My Caregiver Appreciation

November is Caregiver Appreciation Month. I am writing this on the first day of December. On November 8th, election day in America, my wife went to vote and pick up breakfast for her and our grandson.

She was headed home to meet our daughter-in-law and take charge of the youngster for the day when a driver did not see her and drove straight into the side of her car.

She is on the mend and will recover, albeit with a few extra screws and pins in her left hand. Her car was a total loss and has been replaced. The young man who hit her took full responsibility and was very concerned for her well-being.

I could say, for an accident, it was far better than it could have been. Still, it was very traumatic and will take months of healing before the hand is restored.

It is worth mentioning that her left hand is her dominant hand, and as such, she cannot write or sign documents like checks. Also, her right hand sustained some damage and is in a brace for the foreseeable future.

I became a caregiver

What all of this means is that I became a caregiver in a matter of seconds. As such, I want to extend my heartfelt admiration for any and all who take on this task. My wife and I have had very defined roles in our 37-year marriage.

I worked, opened jars, and killed spiders. In addition, I mowed grass most of the time. Here and there, I might be asked to do the odd domestic duty, usually something daunting like stirring the soup or stopping by the grocery store for milk or eggs.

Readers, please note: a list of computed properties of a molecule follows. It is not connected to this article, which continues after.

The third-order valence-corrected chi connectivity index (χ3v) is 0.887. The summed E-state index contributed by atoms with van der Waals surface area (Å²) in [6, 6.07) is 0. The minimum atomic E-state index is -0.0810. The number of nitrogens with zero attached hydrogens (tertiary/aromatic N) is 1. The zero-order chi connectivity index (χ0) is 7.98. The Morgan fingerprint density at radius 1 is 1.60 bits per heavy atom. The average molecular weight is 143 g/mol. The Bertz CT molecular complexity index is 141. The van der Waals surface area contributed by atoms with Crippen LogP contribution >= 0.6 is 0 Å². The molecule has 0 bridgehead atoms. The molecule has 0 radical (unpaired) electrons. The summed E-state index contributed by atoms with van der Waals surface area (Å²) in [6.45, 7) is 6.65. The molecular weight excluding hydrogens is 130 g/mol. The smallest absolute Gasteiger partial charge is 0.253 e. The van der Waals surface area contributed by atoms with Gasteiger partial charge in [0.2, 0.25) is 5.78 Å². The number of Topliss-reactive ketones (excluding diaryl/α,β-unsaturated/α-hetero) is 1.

For the first time, I had to write checks for bills. I have been given detailed instructions on washing clothes, which detergent for what, and how much depending on the size of the load.

For years I assumed the house was haunted because no matter where I left a mess, it was always cleaned up when I came back. Now I realize we do not have a cleaning fairy.

Shocking and disturbing

You may find this shocking and frankly disturbing as I have; dishes do not wash themselves. You have to put them in an appliance or, gasp, wash them by hand. Food must also be prepared, taken out of a freezer, thawed, and then cooked. That just leads to more of the aforementioned dishes.

I am going to forego all of the personal details that are required; suffice it to say I now know what all of those bottles in the shower are for and how to use them.

This shampoo, that conditioner. Leave this on, rinse that out—the different combs and brushes. The most offensive thing is finding out that the toilet tissue does not self-replace when empty.

Kudos, caregivers!

I have files on my iPad with detailed instructions and schedules. Hell, I even had to learn to make coffee and tea. Pillows need fluffing, and blankets turned down or up. Who knew that a bra could be machine washed but not machined dried or that forgetting a drier sheet would cause all clothing to glue itself together and render it useless until pulled apart with chain and winch.

So I tip my hat to any and all who proudly wear the moniker of caregiver. You are a special breed, men and women of the highest order who will forevermore have my unwavering respect.

Be good to one another. I am going to take a nap.

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